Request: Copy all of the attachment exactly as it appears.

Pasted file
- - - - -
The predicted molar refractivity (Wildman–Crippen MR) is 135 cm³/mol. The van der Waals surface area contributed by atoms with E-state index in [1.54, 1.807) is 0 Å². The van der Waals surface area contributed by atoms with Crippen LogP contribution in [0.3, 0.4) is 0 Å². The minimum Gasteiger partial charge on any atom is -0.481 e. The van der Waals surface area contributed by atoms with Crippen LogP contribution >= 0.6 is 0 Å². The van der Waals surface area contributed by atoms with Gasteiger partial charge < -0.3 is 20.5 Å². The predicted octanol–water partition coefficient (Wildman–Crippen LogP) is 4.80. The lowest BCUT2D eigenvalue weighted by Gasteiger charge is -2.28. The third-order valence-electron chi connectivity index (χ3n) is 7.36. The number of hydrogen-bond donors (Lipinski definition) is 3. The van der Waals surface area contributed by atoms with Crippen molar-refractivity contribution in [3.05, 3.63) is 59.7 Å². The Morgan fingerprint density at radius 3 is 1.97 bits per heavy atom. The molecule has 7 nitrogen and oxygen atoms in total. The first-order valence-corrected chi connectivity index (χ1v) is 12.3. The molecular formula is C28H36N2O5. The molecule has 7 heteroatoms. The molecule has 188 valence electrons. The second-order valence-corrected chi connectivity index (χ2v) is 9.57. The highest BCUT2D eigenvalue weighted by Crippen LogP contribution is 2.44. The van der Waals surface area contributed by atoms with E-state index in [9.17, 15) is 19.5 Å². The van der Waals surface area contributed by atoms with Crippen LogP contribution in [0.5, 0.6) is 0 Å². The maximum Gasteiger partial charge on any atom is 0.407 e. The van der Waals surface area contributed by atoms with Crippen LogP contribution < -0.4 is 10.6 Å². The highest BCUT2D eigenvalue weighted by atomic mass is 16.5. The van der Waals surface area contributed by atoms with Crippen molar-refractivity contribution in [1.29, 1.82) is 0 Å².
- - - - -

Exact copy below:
The predicted molar refractivity (Wildman–Crippen MR) is 135 cm³/mol. The van der Waals surface area contributed by atoms with E-state index in [1.54, 1.807) is 0 Å². The van der Waals surface area contributed by atoms with Crippen LogP contribution in [0.3, 0.4) is 0 Å². The minimum Gasteiger partial charge on any atom is -0.481 e. The van der Waals surface area contributed by atoms with Crippen LogP contribution >= 0.6 is 0 Å². The van der Waals surface area contributed by atoms with Gasteiger partial charge < -0.3 is 20.5 Å². The predicted octanol–water partition coefficient (Wildman–Crippen LogP) is 4.80. The lowest BCUT2D eigenvalue weighted by Gasteiger charge is -2.28. The third-order valence-electron chi connectivity index (χ3n) is 7.36. The number of hydrogen-bond donors (Lipinski definition) is 3. The van der Waals surface area contributed by atoms with Crippen molar-refractivity contribution in [3.05, 3.63) is 59.7 Å². The Morgan fingerprint density at radius 3 is 1.97 bits per heavy atom. The molecule has 7 nitrogen and oxygen atoms in total. The first-order valence-corrected chi connectivity index (χ1v) is 12.3. The molecular formula is C28H36N2O5. The molecule has 7 heteroatoms. The molecule has 188 valence electrons. The second-order valence-corrected chi connectivity index (χ2v) is 9.57. The highest BCUT2D eigenvalue weighted by Crippen LogP contribution is 2.44. The van der Waals surface area contributed by atoms with E-state index in [9.17, 15) is 19.5 Å². The van der Waals surface area contributed by atoms with Crippen LogP contribution in [0.5, 0.6) is 0 Å². The maximum Gasteiger partial charge on any atom is 0.407 e. The van der Waals surface area contributed by atoms with Crippen LogP contribution < -0.4 is 10.6 Å². The highest BCUT2D eigenvalue weighted by atomic mass is 16.5. The van der Waals surface area contributed by atoms with Crippen molar-refractivity contribution in [1.29, 1.82) is 0 Å².